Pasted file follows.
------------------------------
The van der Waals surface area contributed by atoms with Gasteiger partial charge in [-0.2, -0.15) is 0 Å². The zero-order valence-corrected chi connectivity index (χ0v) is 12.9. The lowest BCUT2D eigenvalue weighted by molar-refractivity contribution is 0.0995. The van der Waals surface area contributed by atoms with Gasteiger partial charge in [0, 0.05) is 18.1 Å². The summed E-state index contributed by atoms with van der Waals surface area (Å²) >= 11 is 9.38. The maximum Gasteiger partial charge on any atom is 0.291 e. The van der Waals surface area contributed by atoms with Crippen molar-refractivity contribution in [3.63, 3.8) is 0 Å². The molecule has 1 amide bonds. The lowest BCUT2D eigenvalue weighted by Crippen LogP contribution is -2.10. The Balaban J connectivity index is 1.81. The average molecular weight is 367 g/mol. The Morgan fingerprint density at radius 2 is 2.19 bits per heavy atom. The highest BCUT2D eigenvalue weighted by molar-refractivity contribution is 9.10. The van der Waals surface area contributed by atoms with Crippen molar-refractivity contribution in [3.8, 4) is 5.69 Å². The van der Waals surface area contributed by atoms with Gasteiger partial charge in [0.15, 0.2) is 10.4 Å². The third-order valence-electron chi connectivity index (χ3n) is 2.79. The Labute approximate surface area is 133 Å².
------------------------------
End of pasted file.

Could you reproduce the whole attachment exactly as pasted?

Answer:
The van der Waals surface area contributed by atoms with Gasteiger partial charge in [-0.2, -0.15) is 0 Å². The zero-order valence-corrected chi connectivity index (χ0v) is 12.9. The lowest BCUT2D eigenvalue weighted by molar-refractivity contribution is 0.0995. The van der Waals surface area contributed by atoms with Gasteiger partial charge in [0, 0.05) is 18.1 Å². The summed E-state index contributed by atoms with van der Waals surface area (Å²) >= 11 is 9.38. The maximum Gasteiger partial charge on any atom is 0.291 e. The van der Waals surface area contributed by atoms with Crippen molar-refractivity contribution in [3.63, 3.8) is 0 Å². The molecule has 1 amide bonds. The lowest BCUT2D eigenvalue weighted by Crippen LogP contribution is -2.10. The Balaban J connectivity index is 1.81. The average molecular weight is 367 g/mol. The Morgan fingerprint density at radius 2 is 2.19 bits per heavy atom. The highest BCUT2D eigenvalue weighted by molar-refractivity contribution is 9.10. The van der Waals surface area contributed by atoms with Crippen molar-refractivity contribution in [3.8, 4) is 5.69 Å². The van der Waals surface area contributed by atoms with Gasteiger partial charge in [0.15, 0.2) is 10.4 Å². The third-order valence-electron chi connectivity index (χ3n) is 2.79. The Labute approximate surface area is 133 Å².